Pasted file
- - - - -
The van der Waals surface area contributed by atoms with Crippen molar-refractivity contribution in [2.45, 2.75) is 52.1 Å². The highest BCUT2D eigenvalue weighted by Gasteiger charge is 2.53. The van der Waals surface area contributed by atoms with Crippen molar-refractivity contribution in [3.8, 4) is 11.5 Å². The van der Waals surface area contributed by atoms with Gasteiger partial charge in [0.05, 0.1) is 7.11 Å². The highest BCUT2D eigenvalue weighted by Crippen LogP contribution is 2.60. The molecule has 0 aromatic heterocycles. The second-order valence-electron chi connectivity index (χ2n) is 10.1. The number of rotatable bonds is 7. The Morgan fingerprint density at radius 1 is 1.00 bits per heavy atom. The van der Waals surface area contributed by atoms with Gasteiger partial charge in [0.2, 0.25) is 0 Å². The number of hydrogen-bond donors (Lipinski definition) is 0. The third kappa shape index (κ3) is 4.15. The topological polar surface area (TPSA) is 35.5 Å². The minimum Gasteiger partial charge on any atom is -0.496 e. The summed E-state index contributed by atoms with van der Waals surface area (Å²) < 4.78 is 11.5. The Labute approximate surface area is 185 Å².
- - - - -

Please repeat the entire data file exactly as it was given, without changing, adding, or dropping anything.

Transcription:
The van der Waals surface area contributed by atoms with Crippen molar-refractivity contribution in [2.45, 2.75) is 52.1 Å². The highest BCUT2D eigenvalue weighted by Gasteiger charge is 2.53. The van der Waals surface area contributed by atoms with Crippen molar-refractivity contribution in [3.8, 4) is 11.5 Å². The van der Waals surface area contributed by atoms with Gasteiger partial charge in [0.05, 0.1) is 7.11 Å². The highest BCUT2D eigenvalue weighted by Crippen LogP contribution is 2.60. The molecule has 0 aromatic heterocycles. The second-order valence-electron chi connectivity index (χ2n) is 10.1. The number of rotatable bonds is 7. The Morgan fingerprint density at radius 1 is 1.00 bits per heavy atom. The van der Waals surface area contributed by atoms with Gasteiger partial charge in [0.2, 0.25) is 0 Å². The number of hydrogen-bond donors (Lipinski definition) is 0. The third kappa shape index (κ3) is 4.15. The topological polar surface area (TPSA) is 35.5 Å². The minimum Gasteiger partial charge on any atom is -0.496 e. The summed E-state index contributed by atoms with van der Waals surface area (Å²) < 4.78 is 11.5. The Labute approximate surface area is 185 Å².